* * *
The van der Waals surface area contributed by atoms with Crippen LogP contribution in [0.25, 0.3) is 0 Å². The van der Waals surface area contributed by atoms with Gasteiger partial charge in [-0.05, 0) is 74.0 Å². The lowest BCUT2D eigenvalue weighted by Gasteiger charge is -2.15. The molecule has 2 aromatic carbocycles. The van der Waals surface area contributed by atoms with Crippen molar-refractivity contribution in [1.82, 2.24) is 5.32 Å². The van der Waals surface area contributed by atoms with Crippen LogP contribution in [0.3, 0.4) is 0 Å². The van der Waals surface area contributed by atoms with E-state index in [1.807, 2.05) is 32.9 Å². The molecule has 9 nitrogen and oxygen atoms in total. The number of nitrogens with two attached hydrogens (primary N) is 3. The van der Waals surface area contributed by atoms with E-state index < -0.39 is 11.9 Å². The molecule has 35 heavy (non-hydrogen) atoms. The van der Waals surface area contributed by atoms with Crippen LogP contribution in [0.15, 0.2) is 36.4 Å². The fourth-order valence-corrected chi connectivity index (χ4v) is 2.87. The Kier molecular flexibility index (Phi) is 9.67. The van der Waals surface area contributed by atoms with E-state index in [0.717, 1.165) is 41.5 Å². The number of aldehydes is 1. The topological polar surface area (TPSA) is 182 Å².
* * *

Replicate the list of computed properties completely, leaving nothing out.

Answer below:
The van der Waals surface area contributed by atoms with Crippen LogP contribution in [0.25, 0.3) is 0 Å². The van der Waals surface area contributed by atoms with Gasteiger partial charge in [-0.05, 0) is 74.0 Å². The lowest BCUT2D eigenvalue weighted by Gasteiger charge is -2.15. The molecule has 2 aromatic carbocycles. The van der Waals surface area contributed by atoms with Crippen molar-refractivity contribution in [1.82, 2.24) is 5.32 Å². The van der Waals surface area contributed by atoms with Crippen LogP contribution in [0.3, 0.4) is 0 Å². The van der Waals surface area contributed by atoms with E-state index in [1.807, 2.05) is 32.9 Å². The molecule has 9 nitrogen and oxygen atoms in total. The number of nitrogens with two attached hydrogens (primary N) is 3. The van der Waals surface area contributed by atoms with E-state index < -0.39 is 11.9 Å². The molecule has 35 heavy (non-hydrogen) atoms. The van der Waals surface area contributed by atoms with Crippen LogP contribution in [0.15, 0.2) is 36.4 Å². The fourth-order valence-corrected chi connectivity index (χ4v) is 2.87. The Kier molecular flexibility index (Phi) is 9.67. The van der Waals surface area contributed by atoms with E-state index in [0.717, 1.165) is 41.5 Å². The number of aldehydes is 1. The topological polar surface area (TPSA) is 182 Å².